The issue of reconciliation to\with perpetrators has been addressed before on this blog, but in light of the resent posts about first husband, I feel the need to revisit it.
Today’s Bible study from Ann Graham Lot’s book, Daily Light Journal, sparked the fuel for this post. I will quote some of it: “You have cast all my sins behind Your back.* Who is a God like You, pardoning iniquity and passing over transgression of the remnant of His heritage: He does not retain His anger forever, because He delights in mercy. He will again have compassion on us, and will subdue our iniquities. You will cast all our sins into the depths of the sea.* For a mere moment I have forsaken you, but with great mercies I will gather you. With a little wrath I hid My face from you for a moment; but with everlasting kindness I will have mercy on you, ” says the Lord, your Redeemer* I will forgive their iniquity, and their sin I will remember no more.* Blessed is he whose transgression is forgiven, whose sin is covered. Blessed is the man to whom the Lord does not impute iniquity, and in whose spirit ther is no deceit.* The blood of Jesus Christ His Son cleanses us from all sin.” Isa. 38:176; Mic. 7:18-19; Isa. 54:7-8; Jer. 31:34; Ps. 32:1-2; 1John 1:7
Questions that frequently comes up in the telling of our story are, ” How do we manage to forgive our perpetrators?; How can we feel God’s love and/or justice towards us when He is willing to forgive our perpetrators and hold them guiltless for what they have done to us?; How can you not be consumed with anger for the things that were done, especially by fellow Christians?”
First I must share that I don’t have this whole aspect of our healing journey mastered. I learned from a very early age and had in deeply instilled into me for all my maturing ages that it was not ok to be angry for anything done to us, no matter how unjust or hurtful. I learned to bury my anger deep inside. In therapy we have had to deal with personalities who’s almost sole role was to store the anger – these were personalities who were extremely angry and had to be dealt with inpatient because it was not safe to help them any where else. One of the important things I am learning in more resent years is that anger must be felt and embraced before it can give was to forgiveness. Anger denied is like a dam across the stream of life. The more anger denied, the bigger the reservoir that builds up behind it until it becomes a very powerful force that will demand to be dealt with. I have been in the process for the past several years now of dealing with anger, expressing it in healthy ways, learning to let go of it. It’s a journey I’m still on.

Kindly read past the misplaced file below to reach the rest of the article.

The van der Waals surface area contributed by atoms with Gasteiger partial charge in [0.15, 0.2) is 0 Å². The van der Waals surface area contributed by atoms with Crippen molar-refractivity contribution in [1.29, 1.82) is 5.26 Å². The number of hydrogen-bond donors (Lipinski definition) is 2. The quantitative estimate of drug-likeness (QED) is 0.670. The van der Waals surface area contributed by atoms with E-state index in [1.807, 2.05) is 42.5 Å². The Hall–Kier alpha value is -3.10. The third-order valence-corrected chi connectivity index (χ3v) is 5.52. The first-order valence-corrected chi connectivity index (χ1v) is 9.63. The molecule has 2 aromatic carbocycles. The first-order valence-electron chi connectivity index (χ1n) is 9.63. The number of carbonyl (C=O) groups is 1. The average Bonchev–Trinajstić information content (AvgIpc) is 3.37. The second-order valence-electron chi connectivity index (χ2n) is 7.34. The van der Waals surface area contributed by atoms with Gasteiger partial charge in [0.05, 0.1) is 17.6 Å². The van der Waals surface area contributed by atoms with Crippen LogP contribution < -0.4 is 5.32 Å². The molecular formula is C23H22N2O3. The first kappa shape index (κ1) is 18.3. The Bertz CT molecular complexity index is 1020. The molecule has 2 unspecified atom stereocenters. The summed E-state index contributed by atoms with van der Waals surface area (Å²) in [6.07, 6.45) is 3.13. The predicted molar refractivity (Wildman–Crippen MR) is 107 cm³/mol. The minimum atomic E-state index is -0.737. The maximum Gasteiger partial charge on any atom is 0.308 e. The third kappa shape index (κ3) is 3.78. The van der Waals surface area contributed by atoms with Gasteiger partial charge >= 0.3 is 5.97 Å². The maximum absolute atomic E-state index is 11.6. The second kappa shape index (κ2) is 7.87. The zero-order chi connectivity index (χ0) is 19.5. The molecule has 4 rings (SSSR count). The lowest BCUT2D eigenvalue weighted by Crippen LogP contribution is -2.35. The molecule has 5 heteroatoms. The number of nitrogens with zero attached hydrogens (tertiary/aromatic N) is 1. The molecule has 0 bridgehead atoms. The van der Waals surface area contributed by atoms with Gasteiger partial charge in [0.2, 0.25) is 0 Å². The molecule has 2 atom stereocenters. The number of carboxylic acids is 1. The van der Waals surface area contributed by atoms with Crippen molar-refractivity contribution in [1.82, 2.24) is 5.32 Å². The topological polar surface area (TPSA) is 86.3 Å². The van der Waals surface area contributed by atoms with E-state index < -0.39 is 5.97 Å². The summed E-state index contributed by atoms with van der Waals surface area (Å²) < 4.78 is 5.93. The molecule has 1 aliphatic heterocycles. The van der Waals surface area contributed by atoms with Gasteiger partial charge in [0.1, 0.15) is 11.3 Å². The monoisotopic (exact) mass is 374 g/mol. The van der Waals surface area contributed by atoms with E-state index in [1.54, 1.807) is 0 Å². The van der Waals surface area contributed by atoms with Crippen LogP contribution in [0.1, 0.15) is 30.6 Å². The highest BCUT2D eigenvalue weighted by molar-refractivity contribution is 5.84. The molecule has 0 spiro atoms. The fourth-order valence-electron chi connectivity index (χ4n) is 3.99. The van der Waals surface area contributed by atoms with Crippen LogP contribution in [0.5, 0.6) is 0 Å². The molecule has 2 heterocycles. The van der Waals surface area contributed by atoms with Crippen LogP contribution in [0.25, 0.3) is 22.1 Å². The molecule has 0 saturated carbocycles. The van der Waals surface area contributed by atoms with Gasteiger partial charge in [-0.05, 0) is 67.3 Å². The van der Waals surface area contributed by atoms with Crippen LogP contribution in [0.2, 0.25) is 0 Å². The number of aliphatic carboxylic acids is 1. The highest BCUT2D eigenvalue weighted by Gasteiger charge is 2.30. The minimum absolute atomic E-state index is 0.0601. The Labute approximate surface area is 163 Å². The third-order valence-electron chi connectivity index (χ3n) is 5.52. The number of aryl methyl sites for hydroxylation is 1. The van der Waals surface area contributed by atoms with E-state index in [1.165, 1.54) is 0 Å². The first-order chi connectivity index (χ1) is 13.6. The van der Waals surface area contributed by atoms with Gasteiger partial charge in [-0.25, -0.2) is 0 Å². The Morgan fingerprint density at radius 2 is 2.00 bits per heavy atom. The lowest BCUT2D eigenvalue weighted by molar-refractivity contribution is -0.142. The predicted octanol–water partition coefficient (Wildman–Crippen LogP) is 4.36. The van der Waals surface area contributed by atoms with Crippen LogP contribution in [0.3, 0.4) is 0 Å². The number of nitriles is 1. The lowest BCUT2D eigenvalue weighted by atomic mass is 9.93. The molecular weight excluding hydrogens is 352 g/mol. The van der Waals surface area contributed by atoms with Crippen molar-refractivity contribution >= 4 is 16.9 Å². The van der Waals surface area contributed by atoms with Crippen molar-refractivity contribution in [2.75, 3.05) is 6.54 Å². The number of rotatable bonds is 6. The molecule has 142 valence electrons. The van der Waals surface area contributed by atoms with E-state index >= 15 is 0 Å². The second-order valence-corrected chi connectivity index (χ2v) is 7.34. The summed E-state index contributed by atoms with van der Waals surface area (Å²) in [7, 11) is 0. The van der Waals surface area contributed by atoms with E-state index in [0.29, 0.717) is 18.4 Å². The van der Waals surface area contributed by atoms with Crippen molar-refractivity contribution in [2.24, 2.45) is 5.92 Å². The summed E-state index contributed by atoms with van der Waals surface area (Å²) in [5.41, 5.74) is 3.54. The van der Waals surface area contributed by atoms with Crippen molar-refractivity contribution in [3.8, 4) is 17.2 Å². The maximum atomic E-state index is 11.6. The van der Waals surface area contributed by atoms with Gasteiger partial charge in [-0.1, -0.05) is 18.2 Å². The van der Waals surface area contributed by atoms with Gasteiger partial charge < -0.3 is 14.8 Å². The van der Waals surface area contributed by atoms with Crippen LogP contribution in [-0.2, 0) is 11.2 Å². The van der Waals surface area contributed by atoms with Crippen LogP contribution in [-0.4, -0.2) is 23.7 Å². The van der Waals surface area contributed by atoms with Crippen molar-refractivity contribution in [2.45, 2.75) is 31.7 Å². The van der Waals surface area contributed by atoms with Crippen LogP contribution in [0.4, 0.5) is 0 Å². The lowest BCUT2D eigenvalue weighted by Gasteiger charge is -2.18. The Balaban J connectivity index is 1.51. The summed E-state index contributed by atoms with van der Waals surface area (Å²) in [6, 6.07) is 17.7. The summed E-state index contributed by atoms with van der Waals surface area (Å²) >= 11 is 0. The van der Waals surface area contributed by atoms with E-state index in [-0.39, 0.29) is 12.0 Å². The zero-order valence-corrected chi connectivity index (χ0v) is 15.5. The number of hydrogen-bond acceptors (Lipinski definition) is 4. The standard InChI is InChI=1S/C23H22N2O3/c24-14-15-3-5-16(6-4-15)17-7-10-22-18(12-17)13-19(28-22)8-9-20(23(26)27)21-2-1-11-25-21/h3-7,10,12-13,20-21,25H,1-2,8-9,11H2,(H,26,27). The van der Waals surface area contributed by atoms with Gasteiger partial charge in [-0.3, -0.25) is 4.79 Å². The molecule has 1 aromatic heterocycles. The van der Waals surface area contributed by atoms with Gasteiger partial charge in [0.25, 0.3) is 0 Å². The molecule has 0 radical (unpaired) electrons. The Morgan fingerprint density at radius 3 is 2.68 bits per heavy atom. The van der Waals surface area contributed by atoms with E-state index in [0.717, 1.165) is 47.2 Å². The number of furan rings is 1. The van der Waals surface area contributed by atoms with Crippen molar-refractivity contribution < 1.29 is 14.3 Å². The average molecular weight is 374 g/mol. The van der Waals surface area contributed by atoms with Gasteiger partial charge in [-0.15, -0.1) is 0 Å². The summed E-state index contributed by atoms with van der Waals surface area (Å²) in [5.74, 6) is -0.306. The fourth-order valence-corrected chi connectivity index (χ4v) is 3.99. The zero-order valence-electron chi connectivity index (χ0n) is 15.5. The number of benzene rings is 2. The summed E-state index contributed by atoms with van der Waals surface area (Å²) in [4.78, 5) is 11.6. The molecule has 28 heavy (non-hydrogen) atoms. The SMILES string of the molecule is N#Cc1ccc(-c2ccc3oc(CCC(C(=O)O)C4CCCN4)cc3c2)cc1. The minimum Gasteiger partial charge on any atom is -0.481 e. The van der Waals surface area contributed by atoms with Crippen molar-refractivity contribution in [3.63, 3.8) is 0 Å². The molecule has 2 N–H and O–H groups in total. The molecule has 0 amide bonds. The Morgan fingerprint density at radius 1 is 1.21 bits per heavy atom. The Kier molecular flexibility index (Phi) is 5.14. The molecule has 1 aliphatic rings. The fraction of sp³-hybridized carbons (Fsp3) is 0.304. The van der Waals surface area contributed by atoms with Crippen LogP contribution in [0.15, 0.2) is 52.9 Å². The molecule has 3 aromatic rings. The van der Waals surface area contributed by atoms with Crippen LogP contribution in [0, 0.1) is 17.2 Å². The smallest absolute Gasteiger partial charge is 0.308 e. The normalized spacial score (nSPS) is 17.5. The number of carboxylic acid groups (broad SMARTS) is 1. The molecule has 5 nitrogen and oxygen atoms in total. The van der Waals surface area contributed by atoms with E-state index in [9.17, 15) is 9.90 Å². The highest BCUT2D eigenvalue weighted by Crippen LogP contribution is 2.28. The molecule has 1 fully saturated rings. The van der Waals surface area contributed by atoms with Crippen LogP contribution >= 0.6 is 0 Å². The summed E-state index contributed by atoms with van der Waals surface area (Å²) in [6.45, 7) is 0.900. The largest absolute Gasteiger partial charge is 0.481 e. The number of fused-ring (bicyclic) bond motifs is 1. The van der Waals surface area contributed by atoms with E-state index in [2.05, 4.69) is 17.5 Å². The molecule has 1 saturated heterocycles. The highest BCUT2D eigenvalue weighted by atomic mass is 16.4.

Those verses I quoted above are important to me because they speak to the seasons of life – seasons of God’s wrath and judgement as well as seasons of His blessing and forgiveness. I cannot enter the season of forgiveness until I have journeyed through the seasons of anger; but just as important I am learning that it is God’s way of dealing with His dear children to be angry for a while and then shower with mercy and forgiveness. I think maybe He does it that way in part to be an example for us – for us to learn from Him that it is not sinful to have seasons of anger at injustice; but it is Godlike to move beyond the season of wrath into the season of mercy and forgiveness.